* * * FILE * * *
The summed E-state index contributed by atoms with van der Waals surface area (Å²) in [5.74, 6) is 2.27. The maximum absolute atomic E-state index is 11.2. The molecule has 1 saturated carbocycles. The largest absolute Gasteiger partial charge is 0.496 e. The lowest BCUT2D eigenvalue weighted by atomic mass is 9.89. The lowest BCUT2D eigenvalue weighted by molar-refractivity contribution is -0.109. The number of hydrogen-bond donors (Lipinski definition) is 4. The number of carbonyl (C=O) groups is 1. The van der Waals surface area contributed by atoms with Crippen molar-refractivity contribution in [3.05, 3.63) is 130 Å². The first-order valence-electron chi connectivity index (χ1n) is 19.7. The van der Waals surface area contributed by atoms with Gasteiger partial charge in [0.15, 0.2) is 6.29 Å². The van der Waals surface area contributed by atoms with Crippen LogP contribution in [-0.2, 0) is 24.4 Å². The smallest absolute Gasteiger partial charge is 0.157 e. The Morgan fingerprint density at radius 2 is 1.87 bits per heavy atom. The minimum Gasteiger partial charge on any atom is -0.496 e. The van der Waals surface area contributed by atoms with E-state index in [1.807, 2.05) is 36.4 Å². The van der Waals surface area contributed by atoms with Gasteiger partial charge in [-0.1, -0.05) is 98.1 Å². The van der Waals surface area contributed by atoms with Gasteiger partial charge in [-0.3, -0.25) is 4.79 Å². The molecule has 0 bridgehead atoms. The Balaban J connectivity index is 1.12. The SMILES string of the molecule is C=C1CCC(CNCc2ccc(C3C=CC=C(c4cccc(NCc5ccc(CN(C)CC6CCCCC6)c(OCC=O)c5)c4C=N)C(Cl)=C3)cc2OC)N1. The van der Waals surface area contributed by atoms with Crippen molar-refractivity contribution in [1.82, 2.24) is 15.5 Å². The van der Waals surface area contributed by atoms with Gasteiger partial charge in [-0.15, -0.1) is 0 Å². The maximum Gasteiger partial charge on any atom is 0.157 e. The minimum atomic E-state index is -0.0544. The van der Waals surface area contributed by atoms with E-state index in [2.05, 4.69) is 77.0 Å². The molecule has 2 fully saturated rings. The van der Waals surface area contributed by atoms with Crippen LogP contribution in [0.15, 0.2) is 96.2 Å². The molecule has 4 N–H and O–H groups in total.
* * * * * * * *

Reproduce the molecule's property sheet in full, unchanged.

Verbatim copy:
The summed E-state index contributed by atoms with van der Waals surface area (Å²) in [5.74, 6) is 2.27. The maximum absolute atomic E-state index is 11.2. The molecule has 1 saturated carbocycles. The largest absolute Gasteiger partial charge is 0.496 e. The lowest BCUT2D eigenvalue weighted by atomic mass is 9.89. The lowest BCUT2D eigenvalue weighted by molar-refractivity contribution is -0.109. The number of hydrogen-bond donors (Lipinski definition) is 4. The number of carbonyl (C=O) groups is 1. The van der Waals surface area contributed by atoms with Crippen molar-refractivity contribution in [3.05, 3.63) is 130 Å². The first-order valence-electron chi connectivity index (χ1n) is 19.7. The van der Waals surface area contributed by atoms with Gasteiger partial charge in [0.15, 0.2) is 6.29 Å². The van der Waals surface area contributed by atoms with Crippen LogP contribution in [-0.2, 0) is 24.4 Å². The smallest absolute Gasteiger partial charge is 0.157 e. The Morgan fingerprint density at radius 2 is 1.87 bits per heavy atom. The minimum Gasteiger partial charge on any atom is -0.496 e. The van der Waals surface area contributed by atoms with E-state index in [1.807, 2.05) is 36.4 Å². The van der Waals surface area contributed by atoms with Gasteiger partial charge in [-0.1, -0.05) is 98.1 Å². The van der Waals surface area contributed by atoms with Gasteiger partial charge in [-0.3, -0.25) is 4.79 Å². The molecule has 0 bridgehead atoms. The Balaban J connectivity index is 1.12. The SMILES string of the molecule is C=C1CCC(CNCc2ccc(C3C=CC=C(c4cccc(NCc5ccc(CN(C)CC6CCCCC6)c(OCC=O)c5)c4C=N)C(Cl)=C3)cc2OC)N1. The van der Waals surface area contributed by atoms with Crippen molar-refractivity contribution in [1.82, 2.24) is 15.5 Å². The van der Waals surface area contributed by atoms with Gasteiger partial charge in [-0.15, -0.1) is 0 Å². The maximum Gasteiger partial charge on any atom is 0.157 e. The minimum atomic E-state index is -0.0544. The van der Waals surface area contributed by atoms with E-state index in [2.05, 4.69) is 77.0 Å². The molecule has 2 fully saturated rings. The van der Waals surface area contributed by atoms with Crippen LogP contribution in [0.15, 0.2) is 96.2 Å². The molecule has 4 N–H and O–H groups in total.